San Antonio and began negotiations to play home games at the
Alamodome. (The Saints, after discussions with the NFL and Louisiana
State University, eventually agreed to play one "home" game at Giants
Stadium against the Giants, three games at the
Alamodome and four
games at LSU's Tiger Stadium in Baton Rouge).
At the Saints-Falcons game on October 16, the second of two warm
receptions of the Saints by the
San Antonio community, mayor Phil
Hardberger stated that Benson had agreed to schedule negotiations for
permanent relocation once the 2005 season is over. In reference to
Benson, Hardberger said, "I'm pretty comfortable in saying he wants to
On Monday, October 17, Benson dismissed executive vice president Arnie
Fielkow, who had been a public advocate of the Saints' importance to
the state of Louisiana, and who had advocated the playing of home
games in Baton Rouge. According to Fielkow, Benson told him that if
he'd tender his resignation and sign a confidentiality agreement, he'd
be paid the remainder of his contract; when he refused, he was fired
Benson's actions quickly drew outrage from Saints fans as well as
local and state officials. On Wednesday, October 19,
New Orleans mayor
Ray Nagin sharply criticized Benson for acts he deemed heartless and
opportunistic. Said Nagin: "For them to be openly talking to other
cities about moving is disrespectful to the citizens of New Orleans,
disrespectful to the Saints fans who have hung in with this franchise
through 30-something years under very trying times."
Two days later, Benson publicly stated that he has made no plans to
move the Saints to San Antonio. "There are many factors that will
affect the future location of our team", Benson said. "That is also
true of many other New Orleans-based companies that are faced with
deciding their future homes." He said he would make no decisions about
the team's future until the 2005 season was over.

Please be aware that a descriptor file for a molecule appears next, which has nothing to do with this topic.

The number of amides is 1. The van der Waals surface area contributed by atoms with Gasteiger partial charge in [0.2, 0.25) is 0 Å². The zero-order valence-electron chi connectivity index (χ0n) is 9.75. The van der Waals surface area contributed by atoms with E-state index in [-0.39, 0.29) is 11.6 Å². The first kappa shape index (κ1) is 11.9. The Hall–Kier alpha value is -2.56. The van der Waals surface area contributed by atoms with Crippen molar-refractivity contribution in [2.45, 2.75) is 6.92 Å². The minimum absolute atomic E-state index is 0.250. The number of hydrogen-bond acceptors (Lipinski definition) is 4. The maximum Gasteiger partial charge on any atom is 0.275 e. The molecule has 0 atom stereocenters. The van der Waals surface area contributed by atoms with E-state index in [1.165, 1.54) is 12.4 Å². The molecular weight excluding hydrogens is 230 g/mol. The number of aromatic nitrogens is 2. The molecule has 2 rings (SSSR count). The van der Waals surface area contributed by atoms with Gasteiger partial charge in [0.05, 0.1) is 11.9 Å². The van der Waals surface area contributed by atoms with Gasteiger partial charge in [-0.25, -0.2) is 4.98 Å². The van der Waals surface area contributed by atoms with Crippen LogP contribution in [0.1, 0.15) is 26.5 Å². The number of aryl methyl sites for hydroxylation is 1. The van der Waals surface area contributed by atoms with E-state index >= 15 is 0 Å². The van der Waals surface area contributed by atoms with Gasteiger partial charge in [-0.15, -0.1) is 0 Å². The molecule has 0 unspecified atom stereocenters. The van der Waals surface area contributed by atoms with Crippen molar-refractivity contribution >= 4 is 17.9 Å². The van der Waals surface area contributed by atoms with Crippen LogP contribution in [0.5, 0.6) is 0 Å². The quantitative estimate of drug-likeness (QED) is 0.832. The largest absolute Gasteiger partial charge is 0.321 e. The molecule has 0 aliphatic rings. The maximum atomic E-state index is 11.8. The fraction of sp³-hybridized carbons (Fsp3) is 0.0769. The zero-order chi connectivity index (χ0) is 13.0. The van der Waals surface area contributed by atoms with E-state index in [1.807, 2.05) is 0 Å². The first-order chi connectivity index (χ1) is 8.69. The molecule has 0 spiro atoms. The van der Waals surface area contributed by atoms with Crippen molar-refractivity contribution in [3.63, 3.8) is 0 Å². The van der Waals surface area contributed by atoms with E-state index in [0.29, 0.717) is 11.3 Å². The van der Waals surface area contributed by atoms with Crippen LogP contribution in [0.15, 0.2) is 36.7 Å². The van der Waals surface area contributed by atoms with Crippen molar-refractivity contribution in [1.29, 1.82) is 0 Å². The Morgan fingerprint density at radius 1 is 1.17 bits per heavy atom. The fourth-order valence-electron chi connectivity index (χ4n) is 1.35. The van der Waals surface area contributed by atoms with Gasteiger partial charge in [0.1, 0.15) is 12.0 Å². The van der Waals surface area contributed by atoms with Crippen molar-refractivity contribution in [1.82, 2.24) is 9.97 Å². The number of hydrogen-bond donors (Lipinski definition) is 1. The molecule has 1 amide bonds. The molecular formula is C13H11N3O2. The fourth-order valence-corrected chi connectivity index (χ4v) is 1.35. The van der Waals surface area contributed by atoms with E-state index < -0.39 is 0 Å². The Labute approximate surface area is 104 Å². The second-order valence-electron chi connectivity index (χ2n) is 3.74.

On Wednesday, October 26, Benson reiterated his commitment to the New
Orleans area in the form of a full-page ad in newspapers around the
region. The ad, a letter entitled "
Tom Benson Wants to Return to New
Orleans", acknowledged the negative reaction surrounding the team's
recent actions, but promised that no decision has been made regarding
the team's future. Said Benson in the letter, "It is too early to
determine, but my desire is to return to New Orleans."
Benson's firm but noncommittal stance compared unfavorably to the
statements of the then-
New Orleans Hornets, the city's displaced NBA
team. Though the Hornets played all but a handful of games during the
2005–2006 and 2006–2007 seasons in
Oklahoma City — and even
temporarily changed the team's name to the New Orleans/
Hornets, the basketball team's ownership insisted they would return to
the recovering city as soon as possible. The Hornets also announced a
community relations initiative to keep the team involved in the New
Paul Tagliabue met with Benson and
Kathleen Blanco at the Saints' first home game in Baton Rouge on
October 30. After the meeting, he stopped just short of making a
formal commitment to keep the Saints in New Orleans. Said Tagliabue:
"The Saints are Louisiana's team and have been since the late '60s
when my predecessor
Pete Rozelle welcomed them to the league as New
Orleans' team and Louisiana's team. Our focus continues to be on
having the Saints in Louisiana." He dispelled rumors that have the
Saints relocating to Los Angeles. He also suggested that the Saints
may need to focus on becoming more of a regional team, possibly
implying a name change to the
Louisiana Saints or the Gulf Coast
Saints. Tagliabue was to form an eight-owner advisory committee to
help decide the team's future.
That same day, Benson charged
New Orleans news reporter Lee Zurik with
a raised hand while leaving Tiger Stadium following a Saints loss to
Miami Dolphins and lunged at the television news crew grabbing a
camera and wrenching it down before being eased away by Saints
security. A video also appeared to show Benson angrily responding to a
heckling fan. NFL spokesman Greg Aiello said the league would likely
take no action against Benson.
On November 11, 2005, an e-mail sent to Commissioner Paul Tagliabue